From Law Degree to Java Champion: Geertjan Wielenga on the Success of Java and Navigating the Software IndustryMarch 13, 2023
In this interview, we chat with Geertjan Wielenga, a Java Champion and developer advocate at Azul. Geertjan talks about how he unusually got into the software industry and what it was like to work with Java and its community.
He talks about what has made Java so successful, the problems developers face in a constantly changing industry, and how important it is for people to work together and be involved in the community.
Whether you want to become a software developer or have been doing it for years, Geertjan's advice will help you do well in the software industry.
- The success of Java can be attributed to various factors. Still, the stability and expressiveness of the language from the start, the creation of many libraries, and the enthusiastic community have been instrumental in its widespread adoption and ongoing success.
- Geertjan's motivation for specializing in Java and its community came from his involvement with the language and community while working at Sun Microsystems, which he found stimulating.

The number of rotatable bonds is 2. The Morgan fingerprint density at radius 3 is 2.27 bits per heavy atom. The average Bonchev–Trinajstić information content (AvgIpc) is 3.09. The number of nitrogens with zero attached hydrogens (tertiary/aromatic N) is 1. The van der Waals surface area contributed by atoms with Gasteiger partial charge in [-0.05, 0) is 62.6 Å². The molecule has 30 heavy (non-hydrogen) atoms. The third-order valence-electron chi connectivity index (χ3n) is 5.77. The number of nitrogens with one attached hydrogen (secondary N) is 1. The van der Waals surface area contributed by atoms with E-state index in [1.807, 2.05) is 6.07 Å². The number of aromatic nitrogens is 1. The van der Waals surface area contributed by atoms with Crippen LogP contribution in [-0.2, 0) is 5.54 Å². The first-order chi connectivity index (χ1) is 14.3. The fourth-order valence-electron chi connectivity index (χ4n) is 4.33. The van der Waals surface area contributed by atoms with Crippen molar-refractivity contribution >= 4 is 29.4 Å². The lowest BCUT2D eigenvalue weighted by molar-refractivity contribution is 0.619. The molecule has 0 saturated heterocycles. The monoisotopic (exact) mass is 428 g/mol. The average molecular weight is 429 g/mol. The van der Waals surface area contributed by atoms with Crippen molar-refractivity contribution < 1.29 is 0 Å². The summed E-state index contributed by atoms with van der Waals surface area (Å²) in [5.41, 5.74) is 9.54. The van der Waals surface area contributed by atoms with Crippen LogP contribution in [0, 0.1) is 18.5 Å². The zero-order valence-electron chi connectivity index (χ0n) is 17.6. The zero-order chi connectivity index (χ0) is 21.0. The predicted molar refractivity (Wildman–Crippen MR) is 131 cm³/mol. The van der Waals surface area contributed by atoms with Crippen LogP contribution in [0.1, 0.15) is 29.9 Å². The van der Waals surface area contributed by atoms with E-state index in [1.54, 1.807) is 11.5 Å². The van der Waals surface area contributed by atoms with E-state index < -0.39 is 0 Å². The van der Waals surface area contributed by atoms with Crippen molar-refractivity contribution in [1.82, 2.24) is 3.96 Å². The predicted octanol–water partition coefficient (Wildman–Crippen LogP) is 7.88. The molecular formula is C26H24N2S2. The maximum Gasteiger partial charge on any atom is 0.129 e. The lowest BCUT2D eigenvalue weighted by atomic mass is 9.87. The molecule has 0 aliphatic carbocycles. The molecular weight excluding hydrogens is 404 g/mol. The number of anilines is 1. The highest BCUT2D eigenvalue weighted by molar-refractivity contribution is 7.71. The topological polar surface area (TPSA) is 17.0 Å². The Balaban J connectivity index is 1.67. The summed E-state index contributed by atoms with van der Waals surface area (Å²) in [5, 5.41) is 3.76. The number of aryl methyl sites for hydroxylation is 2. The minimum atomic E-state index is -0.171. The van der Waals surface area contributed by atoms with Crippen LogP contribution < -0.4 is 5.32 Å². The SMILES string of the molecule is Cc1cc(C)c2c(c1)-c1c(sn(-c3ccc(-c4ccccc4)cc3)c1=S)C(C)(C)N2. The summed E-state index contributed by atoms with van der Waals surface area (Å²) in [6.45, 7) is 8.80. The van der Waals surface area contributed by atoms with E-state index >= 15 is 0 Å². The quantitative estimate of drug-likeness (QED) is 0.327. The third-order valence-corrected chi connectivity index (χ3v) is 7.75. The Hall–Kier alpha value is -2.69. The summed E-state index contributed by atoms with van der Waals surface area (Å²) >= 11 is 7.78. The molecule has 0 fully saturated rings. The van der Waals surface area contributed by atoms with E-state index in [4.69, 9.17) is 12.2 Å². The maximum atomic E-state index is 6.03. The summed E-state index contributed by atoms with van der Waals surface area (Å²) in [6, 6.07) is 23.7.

- Geertjan has two memorable, code- and community-oriented experiences in the software industry that were challenging but ultimately rewarding: bringing NetBeans from Oracle into the Apache Software Foundation and starting the Friends of OpenJDK (Foojay.io) community.
- Success in the software industry is not about constantly moving on to new technologies but rather about building a deep and varied knowledge and network within a particular ecosystem, such as the Java ecosystem. Courage to continue is crucial to success.
- Following one's interests and being open to unconventional paths is essential for success in the software industry.
- Contributing to open-source projects can help junior developers grow and improve their skills.
- Being a Java Champion is a recognition of one's contributions to the Java community, and the actual value comes from sharing knowledge and enabling others to grow.